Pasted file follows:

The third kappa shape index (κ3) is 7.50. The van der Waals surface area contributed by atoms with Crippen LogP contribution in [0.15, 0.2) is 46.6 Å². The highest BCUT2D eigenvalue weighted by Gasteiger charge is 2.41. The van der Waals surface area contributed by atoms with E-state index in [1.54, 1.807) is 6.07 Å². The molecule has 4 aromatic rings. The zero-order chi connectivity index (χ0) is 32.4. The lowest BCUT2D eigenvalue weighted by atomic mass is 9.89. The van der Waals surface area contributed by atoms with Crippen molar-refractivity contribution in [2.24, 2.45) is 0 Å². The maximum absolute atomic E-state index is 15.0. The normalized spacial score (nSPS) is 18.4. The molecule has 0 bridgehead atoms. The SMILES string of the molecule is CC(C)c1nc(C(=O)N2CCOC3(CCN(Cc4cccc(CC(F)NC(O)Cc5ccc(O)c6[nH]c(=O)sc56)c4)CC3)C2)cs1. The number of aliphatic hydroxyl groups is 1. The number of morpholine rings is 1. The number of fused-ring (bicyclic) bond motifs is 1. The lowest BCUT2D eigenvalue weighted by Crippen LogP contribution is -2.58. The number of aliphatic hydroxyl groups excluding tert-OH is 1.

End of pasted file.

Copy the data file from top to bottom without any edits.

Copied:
The third kappa shape index (κ3) is 7.50. The van der Waals surface area contributed by atoms with Crippen LogP contribution in [0.15, 0.2) is 46.6 Å². The highest BCUT2D eigenvalue weighted by Gasteiger charge is 2.41. The van der Waals surface area contributed by atoms with E-state index in [1.54, 1.807) is 6.07 Å². The molecule has 4 aromatic rings. The zero-order chi connectivity index (χ0) is 32.4. The lowest BCUT2D eigenvalue weighted by atomic mass is 9.89. The van der Waals surface area contributed by atoms with Crippen molar-refractivity contribution in [2.24, 2.45) is 0 Å². The maximum absolute atomic E-state index is 15.0. The normalized spacial score (nSPS) is 18.4. The molecule has 0 bridgehead atoms. The SMILES string of the molecule is CC(C)c1nc(C(=O)N2CCOC3(CCN(Cc4cccc(CC(F)NC(O)Cc5ccc(O)c6[nH]c(=O)sc56)c4)CC3)C2)cs1. The number of aliphatic hydroxyl groups is 1. The number of morpholine rings is 1. The number of fused-ring (bicyclic) bond motifs is 1. The lowest BCUT2D eigenvalue weighted by Crippen LogP contribution is -2.58. The number of aliphatic hydroxyl groups excluding tert-OH is 1.